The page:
Monday, November 21, 2011

Parents Teach Your Children Well

I work for my public school system. In the course of my day, I have the privilege and the misfortune of working with children that are the direct results of their parents' parenting.

Today, our new superintendent made it known that under no circumstance is a child to lose any or all of their recess. This may be part of his thinking but it was certainly heighten by a collection of petitions from county parents irate that their children had to sit out recess to: either catch-up on homework they did not do, class work from the morning they did not finish, or for disciplinary reasons like not following the basic rules of the school.

I've read through the pages and pages of posts. I am officially sick to my stomach. I did not reply to the thread for fear of being found out that I have an opinion counter to the new rules of my employer. I would like to keep my job at least until I can no longer tolerate being spit on (literally and figuratively) by children whose parents feel their offspring are completely within their rights to do so. But had I written, this is what I would have said:

I've just read through these posts and I have to ask, have any of you ever been in the school during a school day?

Have you witnessed teachers, in maxed out classrooms, being distracted by poor to offensive and certainly disrespectful behavior, from students that are not coded with learning issues but rather come from the "I don't feel like it" school of thought? They are the same teachers giving up their own lunch and planning time to meet with your children to get them up to speed and the only time they can do that without discouraging the students that actually care about learning and pay attention during class time, is to use recess time.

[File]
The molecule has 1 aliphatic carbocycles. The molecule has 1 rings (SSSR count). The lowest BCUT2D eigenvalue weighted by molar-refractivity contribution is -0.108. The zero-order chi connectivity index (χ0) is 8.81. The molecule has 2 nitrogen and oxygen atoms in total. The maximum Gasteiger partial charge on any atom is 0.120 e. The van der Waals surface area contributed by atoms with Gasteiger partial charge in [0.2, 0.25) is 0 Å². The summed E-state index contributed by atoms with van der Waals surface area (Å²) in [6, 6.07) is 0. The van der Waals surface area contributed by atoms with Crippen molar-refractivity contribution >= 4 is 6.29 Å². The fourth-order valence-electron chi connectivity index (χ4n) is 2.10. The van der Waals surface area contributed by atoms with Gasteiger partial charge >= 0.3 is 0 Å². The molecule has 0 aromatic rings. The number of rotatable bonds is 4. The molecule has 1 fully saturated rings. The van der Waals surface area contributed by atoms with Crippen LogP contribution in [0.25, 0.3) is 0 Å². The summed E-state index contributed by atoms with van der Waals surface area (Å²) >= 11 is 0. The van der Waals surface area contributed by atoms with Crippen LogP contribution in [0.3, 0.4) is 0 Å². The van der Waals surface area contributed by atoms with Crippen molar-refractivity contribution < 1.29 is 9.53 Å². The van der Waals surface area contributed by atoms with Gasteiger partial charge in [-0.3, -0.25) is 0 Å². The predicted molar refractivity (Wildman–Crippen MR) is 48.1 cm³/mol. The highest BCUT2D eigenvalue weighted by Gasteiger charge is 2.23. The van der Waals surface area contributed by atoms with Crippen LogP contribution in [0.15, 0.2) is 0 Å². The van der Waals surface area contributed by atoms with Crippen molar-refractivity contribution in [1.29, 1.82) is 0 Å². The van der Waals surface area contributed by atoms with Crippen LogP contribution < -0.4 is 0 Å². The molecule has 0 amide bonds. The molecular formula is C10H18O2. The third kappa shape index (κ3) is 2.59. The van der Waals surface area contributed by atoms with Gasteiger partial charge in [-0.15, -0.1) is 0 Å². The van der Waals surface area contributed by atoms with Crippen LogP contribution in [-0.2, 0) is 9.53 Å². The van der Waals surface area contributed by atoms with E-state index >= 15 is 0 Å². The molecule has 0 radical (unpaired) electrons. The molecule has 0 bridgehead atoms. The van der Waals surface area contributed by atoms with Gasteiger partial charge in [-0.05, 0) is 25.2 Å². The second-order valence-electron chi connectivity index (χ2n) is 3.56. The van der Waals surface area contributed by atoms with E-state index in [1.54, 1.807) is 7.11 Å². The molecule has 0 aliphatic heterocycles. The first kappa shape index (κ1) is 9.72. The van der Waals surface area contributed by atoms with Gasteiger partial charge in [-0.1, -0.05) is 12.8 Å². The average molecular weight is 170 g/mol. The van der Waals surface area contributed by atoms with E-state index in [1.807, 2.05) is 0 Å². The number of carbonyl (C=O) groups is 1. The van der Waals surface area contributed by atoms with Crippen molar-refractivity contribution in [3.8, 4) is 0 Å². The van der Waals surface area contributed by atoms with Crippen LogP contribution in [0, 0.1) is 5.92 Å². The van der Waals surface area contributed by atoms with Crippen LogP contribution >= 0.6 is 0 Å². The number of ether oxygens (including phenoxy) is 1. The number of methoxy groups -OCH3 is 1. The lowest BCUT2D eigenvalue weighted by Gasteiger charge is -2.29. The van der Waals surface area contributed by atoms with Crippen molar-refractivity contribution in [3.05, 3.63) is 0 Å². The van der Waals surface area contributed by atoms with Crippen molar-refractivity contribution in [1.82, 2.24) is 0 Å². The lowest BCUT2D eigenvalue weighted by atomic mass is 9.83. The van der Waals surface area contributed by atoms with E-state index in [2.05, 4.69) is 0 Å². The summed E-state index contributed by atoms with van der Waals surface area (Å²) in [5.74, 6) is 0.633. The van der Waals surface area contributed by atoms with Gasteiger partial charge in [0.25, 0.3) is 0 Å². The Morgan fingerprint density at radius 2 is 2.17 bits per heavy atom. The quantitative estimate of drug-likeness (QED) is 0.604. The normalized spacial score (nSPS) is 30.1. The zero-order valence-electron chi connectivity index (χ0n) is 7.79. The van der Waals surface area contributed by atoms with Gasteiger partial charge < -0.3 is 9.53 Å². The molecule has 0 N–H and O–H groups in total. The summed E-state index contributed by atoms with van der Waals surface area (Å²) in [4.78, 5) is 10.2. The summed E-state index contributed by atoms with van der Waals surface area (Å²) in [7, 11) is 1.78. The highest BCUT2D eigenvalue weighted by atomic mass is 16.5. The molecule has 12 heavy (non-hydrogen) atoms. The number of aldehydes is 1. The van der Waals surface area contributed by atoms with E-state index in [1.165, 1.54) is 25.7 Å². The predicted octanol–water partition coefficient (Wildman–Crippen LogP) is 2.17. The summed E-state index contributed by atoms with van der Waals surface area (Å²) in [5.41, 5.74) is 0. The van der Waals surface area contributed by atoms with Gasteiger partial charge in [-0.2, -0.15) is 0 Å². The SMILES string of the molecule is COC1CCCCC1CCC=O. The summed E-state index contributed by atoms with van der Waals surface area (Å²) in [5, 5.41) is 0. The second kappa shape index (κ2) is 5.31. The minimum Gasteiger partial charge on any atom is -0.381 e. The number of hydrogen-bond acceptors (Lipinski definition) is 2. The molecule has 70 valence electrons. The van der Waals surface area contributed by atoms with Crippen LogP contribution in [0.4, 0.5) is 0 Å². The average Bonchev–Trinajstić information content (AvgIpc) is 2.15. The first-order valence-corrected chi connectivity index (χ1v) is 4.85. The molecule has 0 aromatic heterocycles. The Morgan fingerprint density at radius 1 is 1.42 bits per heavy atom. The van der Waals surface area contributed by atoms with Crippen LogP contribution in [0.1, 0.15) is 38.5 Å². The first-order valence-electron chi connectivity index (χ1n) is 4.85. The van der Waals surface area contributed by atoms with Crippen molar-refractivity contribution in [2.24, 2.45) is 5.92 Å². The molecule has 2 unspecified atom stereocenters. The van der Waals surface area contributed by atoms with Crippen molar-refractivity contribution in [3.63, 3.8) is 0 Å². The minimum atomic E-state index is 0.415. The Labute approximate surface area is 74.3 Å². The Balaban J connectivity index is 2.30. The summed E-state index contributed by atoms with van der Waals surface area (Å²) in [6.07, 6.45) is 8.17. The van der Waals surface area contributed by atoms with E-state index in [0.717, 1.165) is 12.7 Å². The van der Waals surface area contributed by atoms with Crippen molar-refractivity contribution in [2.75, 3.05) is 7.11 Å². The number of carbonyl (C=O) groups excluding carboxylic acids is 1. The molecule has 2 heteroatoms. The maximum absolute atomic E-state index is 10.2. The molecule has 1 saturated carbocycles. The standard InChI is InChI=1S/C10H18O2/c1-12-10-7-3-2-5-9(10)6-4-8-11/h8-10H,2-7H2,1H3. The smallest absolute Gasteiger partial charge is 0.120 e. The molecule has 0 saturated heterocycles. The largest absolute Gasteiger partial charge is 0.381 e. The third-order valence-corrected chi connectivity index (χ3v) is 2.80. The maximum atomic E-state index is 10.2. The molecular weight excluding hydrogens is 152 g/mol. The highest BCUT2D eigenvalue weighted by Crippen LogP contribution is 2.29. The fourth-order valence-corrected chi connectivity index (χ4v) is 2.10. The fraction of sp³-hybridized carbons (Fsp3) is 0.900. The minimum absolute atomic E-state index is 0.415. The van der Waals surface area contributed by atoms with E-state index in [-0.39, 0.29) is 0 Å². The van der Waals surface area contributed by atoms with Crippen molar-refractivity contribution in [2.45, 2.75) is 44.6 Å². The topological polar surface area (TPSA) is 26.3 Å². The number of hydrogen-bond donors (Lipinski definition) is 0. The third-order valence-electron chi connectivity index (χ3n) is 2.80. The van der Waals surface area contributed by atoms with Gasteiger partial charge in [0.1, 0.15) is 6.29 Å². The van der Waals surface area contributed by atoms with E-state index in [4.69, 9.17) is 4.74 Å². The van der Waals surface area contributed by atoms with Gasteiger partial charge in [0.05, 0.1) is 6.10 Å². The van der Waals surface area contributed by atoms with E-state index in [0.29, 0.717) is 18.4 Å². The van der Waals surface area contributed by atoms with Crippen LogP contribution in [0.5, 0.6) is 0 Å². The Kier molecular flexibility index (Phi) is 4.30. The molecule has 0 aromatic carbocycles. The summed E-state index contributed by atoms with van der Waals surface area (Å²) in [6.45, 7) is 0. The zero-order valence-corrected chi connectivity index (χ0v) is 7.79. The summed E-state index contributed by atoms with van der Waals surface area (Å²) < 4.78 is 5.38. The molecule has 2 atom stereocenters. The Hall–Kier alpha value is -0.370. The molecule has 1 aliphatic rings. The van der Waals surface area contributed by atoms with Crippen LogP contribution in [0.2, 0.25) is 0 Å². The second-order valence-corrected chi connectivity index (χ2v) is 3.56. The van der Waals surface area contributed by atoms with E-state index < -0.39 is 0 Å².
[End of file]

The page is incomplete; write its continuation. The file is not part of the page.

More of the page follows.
Recess is a privilege not a right. It is the natural progression of things that if you don't follow the rules there will be consequences and loss of privileges. It's that easy. How would you suggest the situation be remedied? Perhaps extra homework, staying after school, Saturday classes.

Additionally, I hope you don't mean to suggest that children should not have consequences for their behavior. It's not always a matter of the teachers keeping them in to catch-up. Sometimes it is a matter of your children's daily disregard for the basic rules of the school. Or more so, treating others with respect which apparently from reading some of these posts, is no longer a trait valued in this country. If that was the lesson you hoped to instill in your children, then job well done.

I support our teachers, administrators and staff and the difficult decisions they have to make daily with regards to the good of all. I am a staff member AND a parent in this school system. And if my children were behind on their work and their teacher was willing to give up personal time to meet with them one on one, why would I ever throw that generous gift away. Likewise, if my child was making poor choices when it came to behavior, I would expect consequences just as I would at home.

Think beyond just your child missing recess and look at the bigger picture. What message are you sending to your child?
I wish I could post this. I bet the responses would be something to see.


  1. Well written, Bonnie! I'm giving you a one woman standing ovation!
    I agree. Recess is a privilege, not a right. I've told my son's teacher(he's only in first grade so has just one teacher) that if he misbehaves he can have recess taken away.
    It would be interesting to look into the future of these children who are getting privileges they haven't earned and see what happens when they have to support themselves and a family. What happens when they're late for work? What happens when their job performance isn't up to par? What happens when they don't show up for work just because they don't feel like going?